Friday, March 18, 2011

American Allies and the Israeli Standard

The Obama Administration Adapts Its Israel Talking Points for Bahrain and Saudi Arabia

By Flynt Leverett and Hillary Mann Leverett
The Race for Iran
March 16th, 2011

Today, the White House confirmed, that it was “aware, obviously, of the invitation” extended to Saudi Arabia to invade Bahrain. But U.S. government officials continue to decline to say what Secretary of Defense Gates said or did not say to his Bahraini interlocutors 36 hours before Saudi Arabia’s military offensive. And, U.S. government officials have refused to call for the removal of foreign troops from Bahrain.

For many in Iran, and indeed for Shia throughout the Persian Gulf, this is painfully reminiscent of American silence when Iraq invaded the Islamic Republic in 1980. And, as it became clear that the United States was supporting Saddam Hussein in his war of aggression against Iran, it seems increasingly likely that the Obama Administration will be seen as supporting the use of armed force against a Shia majority population in Bahrain.

In this regard, it is telling that the Obama Administration refuses to call for democracy in Bahrain. According to the White House spokesman, President Obama, in phone conversations with Saudi King Abdullah and Bahraini King Hamad, “stressed the importance of a political process as the only way to peacefully address the legitimate grievances of Bahrainis and to lead to a Bahrain that is stable, just, more unified and responsive to its people.”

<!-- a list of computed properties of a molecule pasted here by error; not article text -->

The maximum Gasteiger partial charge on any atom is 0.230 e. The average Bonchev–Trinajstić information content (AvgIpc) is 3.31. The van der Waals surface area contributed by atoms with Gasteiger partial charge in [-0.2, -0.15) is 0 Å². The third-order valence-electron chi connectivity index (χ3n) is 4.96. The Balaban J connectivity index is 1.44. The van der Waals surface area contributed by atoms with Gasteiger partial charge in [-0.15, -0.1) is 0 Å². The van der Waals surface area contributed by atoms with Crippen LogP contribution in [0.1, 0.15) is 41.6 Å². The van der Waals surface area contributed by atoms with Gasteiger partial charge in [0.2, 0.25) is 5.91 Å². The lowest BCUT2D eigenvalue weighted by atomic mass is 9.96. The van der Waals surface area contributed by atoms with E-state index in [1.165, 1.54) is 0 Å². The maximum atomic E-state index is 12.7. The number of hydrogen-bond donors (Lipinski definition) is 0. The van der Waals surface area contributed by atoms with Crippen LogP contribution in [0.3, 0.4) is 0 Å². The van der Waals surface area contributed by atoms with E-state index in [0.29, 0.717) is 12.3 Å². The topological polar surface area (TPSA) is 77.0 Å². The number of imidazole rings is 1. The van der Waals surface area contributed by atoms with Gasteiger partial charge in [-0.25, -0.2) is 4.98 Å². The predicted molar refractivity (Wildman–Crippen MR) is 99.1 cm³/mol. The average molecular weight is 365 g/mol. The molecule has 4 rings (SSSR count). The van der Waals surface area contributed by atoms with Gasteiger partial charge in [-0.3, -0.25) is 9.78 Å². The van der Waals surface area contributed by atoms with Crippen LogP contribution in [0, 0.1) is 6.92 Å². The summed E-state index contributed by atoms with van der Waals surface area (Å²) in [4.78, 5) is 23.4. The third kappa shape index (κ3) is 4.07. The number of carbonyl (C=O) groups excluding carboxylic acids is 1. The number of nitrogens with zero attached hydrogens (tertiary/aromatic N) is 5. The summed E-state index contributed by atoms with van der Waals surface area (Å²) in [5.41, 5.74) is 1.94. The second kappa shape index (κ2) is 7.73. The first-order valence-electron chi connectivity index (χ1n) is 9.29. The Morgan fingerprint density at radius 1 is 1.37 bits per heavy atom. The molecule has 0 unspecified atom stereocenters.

As Hillary Mann Leverett pointed out anew today on Al Jazeera, see here, the way the Obama Administration is speaking about what Saudi and Bahraini security forces are doing is strikingly similar to the way in which the United States speaks about how Israel treats Palestinians. In both cases, Washington exhorts all parties to show restraint and not to do anything that would undermine possibilities for dialogue. And, in both cases, it criticizes people trying to defend their rights for “instigating violence.”  The contrast between this and the way in which the Obama Administration insists that Qaddafi “must go” should prompt serious questioning of the real motives for U.S. policy.

The real difference is this: Qaddafi is never going to carry America’s water again. But, Bahrain and Saudi Arabia are key to America’s ability to project military power in the Persian Gulf. If Bahrain got a government that actually represented the sentiments of its people, the U.S. Fifth Fleet might not get kicked out immediately—but, for sure, that government would not allow U.S. military forces operating out of Bahrain would to be used in an attack against Iran. And that would mean the Obama administration could no longer credibly claim that “all options are on the table” against Iran.

So, in order to cover up for its failed Iran policy, the Obama Administration is prepared to put America’s long-term strategic position in the region and American lives at risk. For, at this point, the United States is coming to be seen as complicit in Bahraini eyes in the armed occupation of Bahrain. As a Bahraini teacher said to an American journalist: “I wish the Americans would help us. But the day after your defense minister came here, the Saudi troops came in.” As we’ve noted previously, the work of University of Chicago political scientist Robert Pape brilliantly demonstrates that this is a formula which is likely to generate suicide terror attacks against U.S. interests.

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